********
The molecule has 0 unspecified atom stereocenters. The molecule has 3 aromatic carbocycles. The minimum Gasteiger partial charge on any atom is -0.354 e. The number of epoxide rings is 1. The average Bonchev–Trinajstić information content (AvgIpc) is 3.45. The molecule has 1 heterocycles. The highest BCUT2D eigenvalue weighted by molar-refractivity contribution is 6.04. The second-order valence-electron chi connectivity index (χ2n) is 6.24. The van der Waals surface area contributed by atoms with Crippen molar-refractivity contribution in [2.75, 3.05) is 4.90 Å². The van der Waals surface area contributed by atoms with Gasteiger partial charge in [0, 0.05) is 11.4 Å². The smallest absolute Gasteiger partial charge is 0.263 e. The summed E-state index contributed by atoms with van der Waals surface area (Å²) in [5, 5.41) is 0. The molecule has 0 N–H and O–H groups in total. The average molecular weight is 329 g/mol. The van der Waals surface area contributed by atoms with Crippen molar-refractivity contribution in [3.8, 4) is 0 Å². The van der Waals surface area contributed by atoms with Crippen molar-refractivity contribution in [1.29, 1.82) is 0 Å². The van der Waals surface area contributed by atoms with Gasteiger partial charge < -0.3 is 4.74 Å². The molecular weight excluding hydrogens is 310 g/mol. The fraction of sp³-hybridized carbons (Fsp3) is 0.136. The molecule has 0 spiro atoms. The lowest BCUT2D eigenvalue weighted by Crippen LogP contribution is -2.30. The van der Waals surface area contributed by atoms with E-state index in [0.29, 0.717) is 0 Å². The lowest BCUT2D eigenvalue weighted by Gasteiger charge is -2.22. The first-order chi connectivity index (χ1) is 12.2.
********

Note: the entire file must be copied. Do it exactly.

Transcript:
The molecule has 0 unspecified atom stereocenters. The molecule has 3 aromatic carbocycles. The minimum Gasteiger partial charge on any atom is -0.354 e. The number of epoxide rings is 1. The average Bonchev–Trinajstić information content (AvgIpc) is 3.45. The molecule has 1 heterocycles. The highest BCUT2D eigenvalue weighted by molar-refractivity contribution is 6.04. The second-order valence-electron chi connectivity index (χ2n) is 6.24. The van der Waals surface area contributed by atoms with Crippen molar-refractivity contribution in [2.75, 3.05) is 4.90 Å². The van der Waals surface area contributed by atoms with Gasteiger partial charge in [0, 0.05) is 11.4 Å². The smallest absolute Gasteiger partial charge is 0.263 e. The summed E-state index contributed by atoms with van der Waals surface area (Å²) in [5, 5.41) is 0. The molecule has 0 N–H and O–H groups in total. The average molecular weight is 329 g/mol. The van der Waals surface area contributed by atoms with Crippen molar-refractivity contribution in [3.8, 4) is 0 Å². The van der Waals surface area contributed by atoms with Crippen molar-refractivity contribution in [1.29, 1.82) is 0 Å². The van der Waals surface area contributed by atoms with Gasteiger partial charge < -0.3 is 4.74 Å². The molecular weight excluding hydrogens is 310 g/mol. The fraction of sp³-hybridized carbons (Fsp3) is 0.136. The molecule has 0 spiro atoms. The lowest BCUT2D eigenvalue weighted by Crippen LogP contribution is -2.30. The van der Waals surface area contributed by atoms with E-state index in [0.29, 0.717) is 0 Å². The lowest BCUT2D eigenvalue weighted by Gasteiger charge is -2.22. The first-order chi connectivity index (χ1) is 12.2.